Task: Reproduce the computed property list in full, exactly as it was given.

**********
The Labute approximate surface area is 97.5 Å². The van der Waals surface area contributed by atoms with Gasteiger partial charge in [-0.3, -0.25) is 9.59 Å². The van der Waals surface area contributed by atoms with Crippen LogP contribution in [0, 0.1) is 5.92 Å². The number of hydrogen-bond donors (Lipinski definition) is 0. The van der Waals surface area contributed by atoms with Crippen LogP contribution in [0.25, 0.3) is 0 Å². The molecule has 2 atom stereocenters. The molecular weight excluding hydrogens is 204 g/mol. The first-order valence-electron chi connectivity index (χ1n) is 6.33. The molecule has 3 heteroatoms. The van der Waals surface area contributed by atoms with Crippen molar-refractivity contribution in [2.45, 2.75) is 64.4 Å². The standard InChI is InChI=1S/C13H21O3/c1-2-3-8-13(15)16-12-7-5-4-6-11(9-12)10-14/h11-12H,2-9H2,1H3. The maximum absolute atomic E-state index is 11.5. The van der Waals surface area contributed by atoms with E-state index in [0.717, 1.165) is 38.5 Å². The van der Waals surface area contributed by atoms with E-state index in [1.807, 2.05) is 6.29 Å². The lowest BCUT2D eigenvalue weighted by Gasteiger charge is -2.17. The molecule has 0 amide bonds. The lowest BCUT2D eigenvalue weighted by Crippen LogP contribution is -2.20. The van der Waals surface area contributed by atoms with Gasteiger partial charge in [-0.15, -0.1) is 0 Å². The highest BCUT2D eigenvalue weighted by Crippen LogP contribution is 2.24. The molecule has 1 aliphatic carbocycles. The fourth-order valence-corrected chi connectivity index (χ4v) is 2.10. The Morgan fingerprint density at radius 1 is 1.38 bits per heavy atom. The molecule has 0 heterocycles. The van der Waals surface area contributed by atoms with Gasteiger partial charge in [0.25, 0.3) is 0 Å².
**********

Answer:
The Labute approximate surface area is 97.5 Å². The van der Waals surface area contributed by atoms with Gasteiger partial charge in [-0.3, -0.25) is 9.59 Å². The van der Waals surface area contributed by atoms with Crippen LogP contribution in [0, 0.1) is 5.92 Å². The number of hydrogen-bond donors (Lipinski definition) is 0. The van der Waals surface area contributed by atoms with Crippen LogP contribution in [0.25, 0.3) is 0 Å². The molecule has 2 atom stereocenters. The molecular weight excluding hydrogens is 204 g/mol. The first-order valence-electron chi connectivity index (χ1n) is 6.33. The molecule has 3 heteroatoms. The van der Waals surface area contributed by atoms with Crippen molar-refractivity contribution in [2.45, 2.75) is 64.4 Å². The standard InChI is InChI=1S/C13H21O3/c1-2-3-8-13(15)16-12-7-5-4-6-11(9-12)10-14/h11-12H,2-9H2,1H3. The maximum absolute atomic E-state index is 11.5. The van der Waals surface area contributed by atoms with E-state index in [0.717, 1.165) is 38.5 Å². The van der Waals surface area contributed by atoms with E-state index in [1.807, 2.05) is 6.29 Å². The lowest BCUT2D eigenvalue weighted by Gasteiger charge is -2.17. The molecule has 0 amide bonds. The lowest BCUT2D eigenvalue weighted by Crippen LogP contribution is -2.20. The van der Waals surface area contributed by atoms with Gasteiger partial charge in [-0.15, -0.1) is 0 Å². The highest BCUT2D eigenvalue weighted by Crippen LogP contribution is 2.24. The molecule has 1 aliphatic carbocycles. The fourth-order valence-corrected chi connectivity index (χ4v) is 2.10. The Morgan fingerprint density at radius 1 is 1.38 bits per heavy atom. The molecule has 0 heterocycles. The van der Waals surface area contributed by atoms with Gasteiger partial charge in [0.25, 0.3) is 0 Å².